Free Trial

MNI: EU Loses Patience As Italy Blocks Bank Backstop-Officials

(MNI) Brussels

European Union pressure on Italy to finally ratify a treaty to reform the European Stability Mechanism is set to intensify in coming months amid revived concerns about ensuring the stability and resolution mechanisms of the eurozone banking sector, EU officials told MNI.

More than two years after the approval of the treaty reform, which would authorise funding for a backstop of up to EUR68 billion for the EU’s Single Resolution Fund, Italy is now the only country not to ratify, despite promises from Prime Minister Giorgia Meloni that she would ensure parliament does so.

While the eurozone has weathered the shockwaves from the crisis among U.S. regional banks, officials are concerned that the ESM treaty is necessary to underpin the region’s financial architecture.

“If Italy doesn’t ratify then there is no backstop and should there be a large enough [bank] resolution there will not be enough money in the pot,” one EU national official said.


The right-wing Meloni campaigned against ESM reform during last year’s general elections, but has since sought good relations with Brussels and is now overseeing a renegotiation of Italy’s EUR200 billion European-funded National Recovery Plan. Italian officials told MNI the prime minister and her Economy Minister Giancarlo Giorgetti would like to ratify the treaty change, but have yet to find the right political narrative to sell it to the governing coalition in parliament. (See MNI: Italy Tells Brussels Will Miss June NGEU Deadlines-Source)

“In the Italian debates Meloni and her party argued that the ESM change only benefited Germany, and that is rubbish, [and now] they don’t find a way to make a U-Turn,” another EU source said. “Probably the most vulnerable banks are in Italy and so they would be the ones most benefiting from the backstop not Germany.”

Rome still hopes it can strike a deal to modify the ESM treaty, which it regards as too punitive to debtor countries, or at least a promise to modify it in future, an Italian source close to the matter told MNI.

Without some concession from Brussels, Italian sources think that while Meloni could force the ratification through, a noisy minority from her Brothers of Italy party and League coalition partners would cause significant trouble, potentially ending what has been an unusually long period of parliamentary discipline by the standards of Italian government. (See MNI: Italy Prepared To End ESM Treaty Stalemate-Officials)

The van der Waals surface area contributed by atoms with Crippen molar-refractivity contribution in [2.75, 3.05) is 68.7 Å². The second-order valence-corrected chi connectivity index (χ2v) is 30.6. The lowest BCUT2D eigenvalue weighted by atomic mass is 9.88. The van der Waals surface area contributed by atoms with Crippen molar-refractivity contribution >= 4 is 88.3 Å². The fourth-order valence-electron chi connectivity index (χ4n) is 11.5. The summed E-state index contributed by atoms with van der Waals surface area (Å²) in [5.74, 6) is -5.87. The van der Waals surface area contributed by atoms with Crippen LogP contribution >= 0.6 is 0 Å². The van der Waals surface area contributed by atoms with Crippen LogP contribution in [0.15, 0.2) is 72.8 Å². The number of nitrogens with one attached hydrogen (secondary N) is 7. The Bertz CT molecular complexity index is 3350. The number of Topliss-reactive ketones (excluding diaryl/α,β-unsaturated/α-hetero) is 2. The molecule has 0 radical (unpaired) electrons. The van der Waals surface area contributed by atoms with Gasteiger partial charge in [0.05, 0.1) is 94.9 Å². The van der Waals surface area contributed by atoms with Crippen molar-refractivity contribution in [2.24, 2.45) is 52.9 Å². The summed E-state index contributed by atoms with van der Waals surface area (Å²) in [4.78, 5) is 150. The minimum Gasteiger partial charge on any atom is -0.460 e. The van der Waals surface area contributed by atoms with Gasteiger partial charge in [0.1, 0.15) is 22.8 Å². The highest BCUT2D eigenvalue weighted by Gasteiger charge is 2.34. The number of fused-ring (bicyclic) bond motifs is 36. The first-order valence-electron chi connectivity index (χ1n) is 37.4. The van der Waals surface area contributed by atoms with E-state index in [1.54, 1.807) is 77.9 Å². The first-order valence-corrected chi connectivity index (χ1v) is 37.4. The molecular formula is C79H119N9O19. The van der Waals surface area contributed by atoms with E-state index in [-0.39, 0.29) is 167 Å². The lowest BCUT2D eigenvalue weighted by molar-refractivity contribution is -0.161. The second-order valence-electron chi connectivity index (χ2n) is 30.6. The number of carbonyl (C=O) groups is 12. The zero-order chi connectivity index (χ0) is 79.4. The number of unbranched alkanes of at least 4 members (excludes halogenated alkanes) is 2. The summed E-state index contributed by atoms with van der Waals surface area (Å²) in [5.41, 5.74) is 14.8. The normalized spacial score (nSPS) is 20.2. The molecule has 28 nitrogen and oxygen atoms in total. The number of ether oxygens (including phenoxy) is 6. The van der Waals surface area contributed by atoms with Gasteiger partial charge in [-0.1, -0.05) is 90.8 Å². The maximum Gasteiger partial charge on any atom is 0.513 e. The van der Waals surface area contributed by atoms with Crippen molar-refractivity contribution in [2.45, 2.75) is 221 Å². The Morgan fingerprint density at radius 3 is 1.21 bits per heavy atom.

Brussels officials have dismissed any changes to the ESM reform as impossible, but ESM Managing Director Pierre Gramegna is in contact with the Italian government and has publicly emphasised his readiness to do what he can to help get ratification over the line. The national official noted that Gramegna, who is soon expected in Rome again, had suggested creating a new instrument to address calls from Italy to make ESM programmes more focused on growth rather than austerity, which could help fund countries’ green transitions.

“There is a paragraph in the Treaty that allows the ESM to create new instruments - if the board of governors says so. In some cases that involves the national parliaments,” the official said. “But the creation of new instrument will raise questions in many countries and will very much depend on their design and conditionality.”


The topic is expected to arise at next week’s Eurogroup meeting when reports from the EU’s Single Resolution Board and Single Supervisory Mechanism will be discussed. Germany’s likely reaction to ideas like this is as yet unclear, but is unlikely to be positive.

Progress on ratification is seen as most likely to come from putting pressure on Italy.

“If Italy says no, other countries will not be happy, and at some point Italy will need their support,” said another EU official. “People will also say there’s not going to be any progress on [banking system] crisis management if we don’t have the backstop.”

Meanwhile, Rome is also using ESM ratification as a bargaining chip in negotiations on topics including the ongoing revision of the EU’s fiscal rules, the Italian source said, noting Italy’s disappointment at how the fiscal talks have proceeded.

“It was quite frustrating for us to see how the new proposal suppress the idea of leaving green and digital investments out of debt calculations,” said the official. (See MNI:EU In Fiscal Reform Race Before Old Rules Return-Officials)

MNI Brussels Bureau |
MNI Brussels Bureau |

To read the full story

Why Subscribe to


MNI is the leading provider

of intelligence and analysis on the Global Fixed Income, Foreign Exchange and Energy markets. We use an innovative combination of real-time analysis, deep fundamental research and journalism to provide unique and actionable insights for traders and investors. Our "All signal, no noise" approach drives an intelligence service that is succinct and timely, which is highly regarded by our time constrained client base.

Our Head Office is in London with offices in Chicago, Washington and Beijing, as well as an on the ground presence in other major financial centres across the world.